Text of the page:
Cairo is a beautiful woman who has aged with anything but grace. She has known a glamorous past...
A past when it was Paris of the Middle East and the Oriental Hollywood. A time for intellectuals and activists in Café Riche, for shopping for the best European fashion at Cicurel, for Beer in the snooker club, for the best dinners at After 8 (which by the way is now murky beyond repair), for dressing up to savour Um Kulthum's voice with no rush, for horse races at the Gezira Club. A truly cosmopolitan city where people came to bask in culture and look for everything new in wist el balad, down town Cairo, my favourite part of the city.
Tonight, a Spanish man's love for Cairo woke up this beauty and told her to get ready to take the stage one last time before he leaves. So she got up, shook off the sadness, the bitterness over people forgetting that She was the Diva, the one and only, and wore her best red gown and smoothed her long black gloves and seduced us all.
The stage was a forgotten night club, a cabaret revived especially for the Night. Once a place where stars shone, on Emad El Din Street, Cairo's Broadway, at a time where Cinema Femina required evening dresses and pressed suits. Now just one more local Cabareih, those tacky drug and prostitution holes flashing cheap menus in horrid colors. The place was brought to its former glory, Taheya Karioka and Samia Gamal, the prima belly dancers of all time smiled again, and Stella beer, digged out its old ads; with maps of Wist El Balad covering the peeling orange plaster; with tables clad in burgundy and arranged in a proper Cabaret setting. Girls walking around with cigarette trays added to the retro mood.
An Egyptian Jazz band and then a Spanish Swing band took the stage. And I felt at home between both my homes, greeting an old friend, the Pianiste of The Riff Band of Cairo before he went on stage, and screaming otra! otra! with the Spanish crowd, asking the Divinas to give us one more song before they call it a night. And the girls obliged, coming back on stage with their 50s dresses, hats, sunglasses and scarves and those round travel bags, before they board the train.
It was a perfect night, tap dancing, pink martinis and a crowd that just fit in. The lead vocalist of Riff, and Cairo's Frankie, Ahmed Harfoush, told us all beforehand to wear our best 50s wear. I was there hairdo, swinging skirt, red lipstick and all (and you know me I never wear red lipstick). The audience made one feel part of a black and white movie (and wonder when will Ahmed Ramzy come through the door?), they danced the Swing so well on the piste in the middle of the Cabaret that it was hard to focus on the stage alone.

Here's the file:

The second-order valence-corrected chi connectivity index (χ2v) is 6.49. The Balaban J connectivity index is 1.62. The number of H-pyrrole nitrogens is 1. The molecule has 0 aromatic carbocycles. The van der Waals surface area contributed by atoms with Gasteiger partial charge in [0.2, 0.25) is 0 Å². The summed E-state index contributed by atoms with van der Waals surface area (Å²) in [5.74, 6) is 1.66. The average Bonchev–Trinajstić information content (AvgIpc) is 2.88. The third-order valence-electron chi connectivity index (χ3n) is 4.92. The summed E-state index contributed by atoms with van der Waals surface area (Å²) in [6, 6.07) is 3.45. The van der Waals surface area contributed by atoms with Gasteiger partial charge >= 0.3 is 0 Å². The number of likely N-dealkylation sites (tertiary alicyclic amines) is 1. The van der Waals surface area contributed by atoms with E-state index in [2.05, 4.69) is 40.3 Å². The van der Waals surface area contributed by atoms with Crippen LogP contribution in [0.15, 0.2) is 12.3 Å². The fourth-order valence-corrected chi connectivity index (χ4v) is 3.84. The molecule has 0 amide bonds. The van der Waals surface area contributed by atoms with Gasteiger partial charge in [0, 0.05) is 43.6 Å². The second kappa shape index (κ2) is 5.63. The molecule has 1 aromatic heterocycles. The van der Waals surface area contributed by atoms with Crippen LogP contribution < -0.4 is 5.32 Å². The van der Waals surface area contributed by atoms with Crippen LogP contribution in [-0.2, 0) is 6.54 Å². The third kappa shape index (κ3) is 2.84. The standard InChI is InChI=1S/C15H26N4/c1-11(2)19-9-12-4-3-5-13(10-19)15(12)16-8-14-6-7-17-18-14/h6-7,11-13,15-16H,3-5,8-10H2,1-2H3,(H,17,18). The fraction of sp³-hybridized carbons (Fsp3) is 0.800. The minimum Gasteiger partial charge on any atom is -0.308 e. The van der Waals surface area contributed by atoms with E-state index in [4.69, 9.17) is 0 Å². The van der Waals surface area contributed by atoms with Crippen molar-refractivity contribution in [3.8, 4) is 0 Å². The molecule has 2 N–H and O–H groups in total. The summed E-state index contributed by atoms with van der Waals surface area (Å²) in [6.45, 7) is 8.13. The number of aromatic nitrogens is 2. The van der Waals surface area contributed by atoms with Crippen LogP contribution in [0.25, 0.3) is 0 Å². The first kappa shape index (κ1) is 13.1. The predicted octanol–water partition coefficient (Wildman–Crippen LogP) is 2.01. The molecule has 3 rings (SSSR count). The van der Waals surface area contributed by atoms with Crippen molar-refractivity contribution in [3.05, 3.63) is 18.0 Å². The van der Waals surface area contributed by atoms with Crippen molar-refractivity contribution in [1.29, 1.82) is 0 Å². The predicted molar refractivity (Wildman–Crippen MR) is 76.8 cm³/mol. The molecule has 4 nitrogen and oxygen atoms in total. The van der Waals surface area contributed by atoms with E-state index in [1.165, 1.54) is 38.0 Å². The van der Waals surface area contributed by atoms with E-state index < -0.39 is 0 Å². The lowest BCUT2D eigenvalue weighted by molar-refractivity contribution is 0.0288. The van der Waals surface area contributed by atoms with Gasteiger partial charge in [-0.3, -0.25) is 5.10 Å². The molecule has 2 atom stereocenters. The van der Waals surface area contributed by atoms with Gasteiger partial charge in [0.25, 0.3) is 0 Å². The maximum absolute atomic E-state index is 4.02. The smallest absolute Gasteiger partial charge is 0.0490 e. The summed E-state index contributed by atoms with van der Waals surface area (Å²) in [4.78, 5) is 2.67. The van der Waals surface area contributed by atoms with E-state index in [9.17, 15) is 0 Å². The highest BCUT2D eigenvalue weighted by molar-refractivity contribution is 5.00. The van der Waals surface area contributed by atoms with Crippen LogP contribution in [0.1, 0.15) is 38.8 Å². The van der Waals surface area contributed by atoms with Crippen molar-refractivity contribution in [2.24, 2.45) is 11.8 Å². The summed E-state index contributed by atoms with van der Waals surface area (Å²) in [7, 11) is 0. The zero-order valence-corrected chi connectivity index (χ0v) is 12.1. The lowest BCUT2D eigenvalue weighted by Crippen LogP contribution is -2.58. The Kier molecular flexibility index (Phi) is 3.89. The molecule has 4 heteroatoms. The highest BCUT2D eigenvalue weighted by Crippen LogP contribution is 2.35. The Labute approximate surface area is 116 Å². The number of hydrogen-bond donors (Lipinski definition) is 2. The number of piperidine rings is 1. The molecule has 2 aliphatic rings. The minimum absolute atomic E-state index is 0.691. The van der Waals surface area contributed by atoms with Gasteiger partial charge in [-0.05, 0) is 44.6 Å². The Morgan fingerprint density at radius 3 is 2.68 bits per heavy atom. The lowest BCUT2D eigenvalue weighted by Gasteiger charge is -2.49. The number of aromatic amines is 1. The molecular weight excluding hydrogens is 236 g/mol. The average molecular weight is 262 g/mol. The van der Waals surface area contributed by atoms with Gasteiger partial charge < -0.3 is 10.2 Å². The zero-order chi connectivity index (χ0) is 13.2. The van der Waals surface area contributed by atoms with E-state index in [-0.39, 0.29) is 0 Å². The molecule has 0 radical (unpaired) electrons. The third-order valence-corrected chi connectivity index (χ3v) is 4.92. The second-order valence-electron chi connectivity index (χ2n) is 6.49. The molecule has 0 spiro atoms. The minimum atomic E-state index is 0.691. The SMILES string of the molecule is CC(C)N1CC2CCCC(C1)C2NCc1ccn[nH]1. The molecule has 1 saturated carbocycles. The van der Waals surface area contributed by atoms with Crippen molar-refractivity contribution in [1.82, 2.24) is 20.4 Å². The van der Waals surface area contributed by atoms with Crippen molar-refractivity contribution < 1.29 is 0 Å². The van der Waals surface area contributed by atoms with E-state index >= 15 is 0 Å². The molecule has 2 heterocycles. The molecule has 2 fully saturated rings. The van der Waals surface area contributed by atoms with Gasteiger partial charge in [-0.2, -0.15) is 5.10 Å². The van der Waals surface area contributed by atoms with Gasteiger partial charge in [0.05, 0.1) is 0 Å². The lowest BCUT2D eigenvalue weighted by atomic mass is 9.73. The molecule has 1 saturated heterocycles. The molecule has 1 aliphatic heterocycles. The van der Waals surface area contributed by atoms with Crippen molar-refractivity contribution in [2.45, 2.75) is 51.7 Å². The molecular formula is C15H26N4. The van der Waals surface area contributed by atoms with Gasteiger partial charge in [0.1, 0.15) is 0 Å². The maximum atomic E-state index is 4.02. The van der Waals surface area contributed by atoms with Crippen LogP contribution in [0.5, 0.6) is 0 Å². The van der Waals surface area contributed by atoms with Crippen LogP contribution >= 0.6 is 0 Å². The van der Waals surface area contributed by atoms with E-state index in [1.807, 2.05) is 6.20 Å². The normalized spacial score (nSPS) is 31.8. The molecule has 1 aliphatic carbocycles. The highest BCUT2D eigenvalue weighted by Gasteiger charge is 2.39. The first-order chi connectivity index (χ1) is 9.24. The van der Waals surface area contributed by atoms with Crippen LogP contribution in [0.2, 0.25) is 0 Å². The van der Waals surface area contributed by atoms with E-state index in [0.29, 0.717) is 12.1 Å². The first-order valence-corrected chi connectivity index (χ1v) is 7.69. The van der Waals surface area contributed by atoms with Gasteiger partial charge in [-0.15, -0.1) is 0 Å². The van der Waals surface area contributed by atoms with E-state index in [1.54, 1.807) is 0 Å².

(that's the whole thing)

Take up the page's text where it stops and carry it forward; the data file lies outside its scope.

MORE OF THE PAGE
I asked Ramón Blecua, the Cultural Counselor of the Spanish Embassy (the man who loves Cairo, remember?) if this project would give us more nights like this, he says it is just those 3 nights, just an affair not a marriage (pointing to the tickets that read "a musical affair"). This was his last cultural activity, his finale, a rare tour de force, and I was lucky to witness it.
I thank all those who took us back in time and let my Cairo shine one more time before the August tourists hit the city to escape their stifling societies. I also thank the brave owner of Cabaret Scheherazade for letting them, who knows what his current customers would think of such an act of cultural debauchery!
-For non Egyptians, the title comes from an old song, maybe a little cheesy but it just grew on us.
-Picture1: balconies down town, Mohamed Azab's lens
-Picture2: 50s advertising "prepare your lips for kisses, with Baiser lipstick" (I know for a fact that the same people who banned Cabarets on the basis that music is immoral ,banned ads like this too)
-Accompanying song Copa Cabana
-Article worth reading about the show and the downtown revival project from the daily news
"The real voyage of discovery consists not in seeing new landscapes, but in having new eyes." Marcel Proust.